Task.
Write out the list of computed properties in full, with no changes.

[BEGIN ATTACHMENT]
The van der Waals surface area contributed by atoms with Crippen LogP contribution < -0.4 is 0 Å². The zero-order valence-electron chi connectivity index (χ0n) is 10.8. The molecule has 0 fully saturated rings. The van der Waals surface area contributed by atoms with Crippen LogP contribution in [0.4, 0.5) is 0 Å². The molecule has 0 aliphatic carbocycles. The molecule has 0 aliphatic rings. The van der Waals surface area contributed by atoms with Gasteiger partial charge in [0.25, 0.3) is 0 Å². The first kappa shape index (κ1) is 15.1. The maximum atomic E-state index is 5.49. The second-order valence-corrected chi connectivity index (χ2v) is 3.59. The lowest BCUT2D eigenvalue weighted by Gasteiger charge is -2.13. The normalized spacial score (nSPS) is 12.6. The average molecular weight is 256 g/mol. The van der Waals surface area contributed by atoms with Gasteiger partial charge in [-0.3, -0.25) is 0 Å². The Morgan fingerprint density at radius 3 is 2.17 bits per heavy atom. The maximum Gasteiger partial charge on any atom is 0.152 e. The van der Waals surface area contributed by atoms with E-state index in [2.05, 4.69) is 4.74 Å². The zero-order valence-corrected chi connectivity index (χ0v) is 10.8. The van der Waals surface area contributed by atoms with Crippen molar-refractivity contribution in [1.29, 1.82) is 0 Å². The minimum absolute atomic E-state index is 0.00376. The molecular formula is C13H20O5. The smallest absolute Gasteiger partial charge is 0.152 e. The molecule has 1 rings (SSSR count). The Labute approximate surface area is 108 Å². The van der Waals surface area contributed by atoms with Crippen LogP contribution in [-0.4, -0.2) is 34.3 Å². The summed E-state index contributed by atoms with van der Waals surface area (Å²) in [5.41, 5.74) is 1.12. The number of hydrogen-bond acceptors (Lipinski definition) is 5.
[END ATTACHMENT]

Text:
The van der Waals surface area contributed by atoms with Crippen LogP contribution < -0.4 is 0 Å². The zero-order valence-electron chi connectivity index (χ0n) is 10.8. The molecule has 0 fully saturated rings. The van der Waals surface area contributed by atoms with Crippen LogP contribution in [0.4, 0.5) is 0 Å². The molecule has 0 aliphatic carbocycles. The molecule has 0 aliphatic rings. The van der Waals surface area contributed by atoms with Gasteiger partial charge in [0.25, 0.3) is 0 Å². The first kappa shape index (κ1) is 15.1. The maximum atomic E-state index is 5.49. The second-order valence-corrected chi connectivity index (χ2v) is 3.59. The lowest BCUT2D eigenvalue weighted by Gasteiger charge is -2.13. The normalized spacial score (nSPS) is 12.6. The average molecular weight is 256 g/mol. The van der Waals surface area contributed by atoms with Gasteiger partial charge in [-0.3, -0.25) is 0 Å². The Morgan fingerprint density at radius 3 is 2.17 bits per heavy atom. The maximum Gasteiger partial charge on any atom is 0.152 e. The van der Waals surface area contributed by atoms with E-state index in [2.05, 4.69) is 4.74 Å². The zero-order valence-corrected chi connectivity index (χ0v) is 10.8. The van der Waals surface area contributed by atoms with Crippen molar-refractivity contribution in [1.29, 1.82) is 0 Å². The minimum absolute atomic E-state index is 0.00376. The molecular formula is C13H20O5. The smallest absolute Gasteiger partial charge is 0.152 e. The molecule has 1 rings (SSSR count). The Labute approximate surface area is 108 Å². The van der Waals surface area contributed by atoms with Crippen LogP contribution in [-0.4, -0.2) is 34.3 Å². The summed E-state index contributed by atoms with van der Waals surface area (Å²) in [5.41, 5.74) is 1.12. The number of hydrogen-bond acceptors (Lipinski definition) is 5.